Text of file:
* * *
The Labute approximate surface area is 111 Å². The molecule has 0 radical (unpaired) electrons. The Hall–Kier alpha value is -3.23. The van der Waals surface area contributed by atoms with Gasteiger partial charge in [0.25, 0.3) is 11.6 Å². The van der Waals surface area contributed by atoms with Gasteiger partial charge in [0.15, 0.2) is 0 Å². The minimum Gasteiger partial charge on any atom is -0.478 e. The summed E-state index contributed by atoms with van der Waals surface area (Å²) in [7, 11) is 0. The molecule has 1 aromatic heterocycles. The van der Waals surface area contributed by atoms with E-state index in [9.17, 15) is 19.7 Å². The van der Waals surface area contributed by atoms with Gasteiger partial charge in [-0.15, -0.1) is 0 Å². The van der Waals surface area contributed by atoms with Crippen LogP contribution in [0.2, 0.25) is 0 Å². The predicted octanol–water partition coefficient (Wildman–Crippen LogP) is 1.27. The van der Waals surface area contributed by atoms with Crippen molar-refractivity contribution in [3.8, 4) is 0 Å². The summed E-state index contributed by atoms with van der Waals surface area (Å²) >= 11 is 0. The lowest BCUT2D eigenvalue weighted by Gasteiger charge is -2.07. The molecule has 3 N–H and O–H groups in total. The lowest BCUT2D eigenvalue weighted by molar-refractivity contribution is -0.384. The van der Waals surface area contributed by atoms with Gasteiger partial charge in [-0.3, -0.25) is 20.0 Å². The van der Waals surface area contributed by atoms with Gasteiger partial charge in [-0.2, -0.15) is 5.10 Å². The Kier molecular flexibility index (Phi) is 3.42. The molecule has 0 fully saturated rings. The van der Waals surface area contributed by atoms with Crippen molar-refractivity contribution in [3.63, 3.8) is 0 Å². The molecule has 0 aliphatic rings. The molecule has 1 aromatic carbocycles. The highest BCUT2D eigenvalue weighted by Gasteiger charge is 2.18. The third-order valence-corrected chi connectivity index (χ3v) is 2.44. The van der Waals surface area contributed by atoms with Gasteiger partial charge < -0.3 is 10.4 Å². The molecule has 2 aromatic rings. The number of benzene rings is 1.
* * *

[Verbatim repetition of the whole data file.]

The Labute approximate surface area is 111 Å². The molecule has 0 radical (unpaired) electrons. The Hall–Kier alpha value is -3.23. The van der Waals surface area contributed by atoms with Gasteiger partial charge in [0.25, 0.3) is 11.6 Å². The van der Waals surface area contributed by atoms with Gasteiger partial charge in [0.15, 0.2) is 0 Å². The minimum Gasteiger partial charge on any atom is -0.478 e. The summed E-state index contributed by atoms with van der Waals surface area (Å²) in [7, 11) is 0. The molecule has 1 aromatic heterocycles. The van der Waals surface area contributed by atoms with E-state index in [9.17, 15) is 19.7 Å². The van der Waals surface area contributed by atoms with Gasteiger partial charge in [-0.15, -0.1) is 0 Å². The van der Waals surface area contributed by atoms with Crippen LogP contribution in [0.2, 0.25) is 0 Å². The predicted octanol–water partition coefficient (Wildman–Crippen LogP) is 1.27. The van der Waals surface area contributed by atoms with Crippen molar-refractivity contribution in [3.8, 4) is 0 Å². The summed E-state index contributed by atoms with van der Waals surface area (Å²) >= 11 is 0. The lowest BCUT2D eigenvalue weighted by Gasteiger charge is -2.07. The molecule has 3 N–H and O–H groups in total. The lowest BCUT2D eigenvalue weighted by molar-refractivity contribution is -0.384. The van der Waals surface area contributed by atoms with Gasteiger partial charge in [-0.3, -0.25) is 20.0 Å². The van der Waals surface area contributed by atoms with Gasteiger partial charge in [-0.2, -0.15) is 5.10 Å². The Kier molecular flexibility index (Phi) is 3.42. The molecule has 0 fully saturated rings. The van der Waals surface area contributed by atoms with Crippen molar-refractivity contribution in [3.63, 3.8) is 0 Å². The molecule has 0 aliphatic rings. The molecule has 1 aromatic carbocycles. The highest BCUT2D eigenvalue weighted by Gasteiger charge is 2.18. The third-order valence-corrected chi connectivity index (χ3v) is 2.44. The van der Waals surface area contributed by atoms with Gasteiger partial charge < -0.3 is 10.4 Å². The molecule has 2 aromatic rings. The number of benzene rings is 1.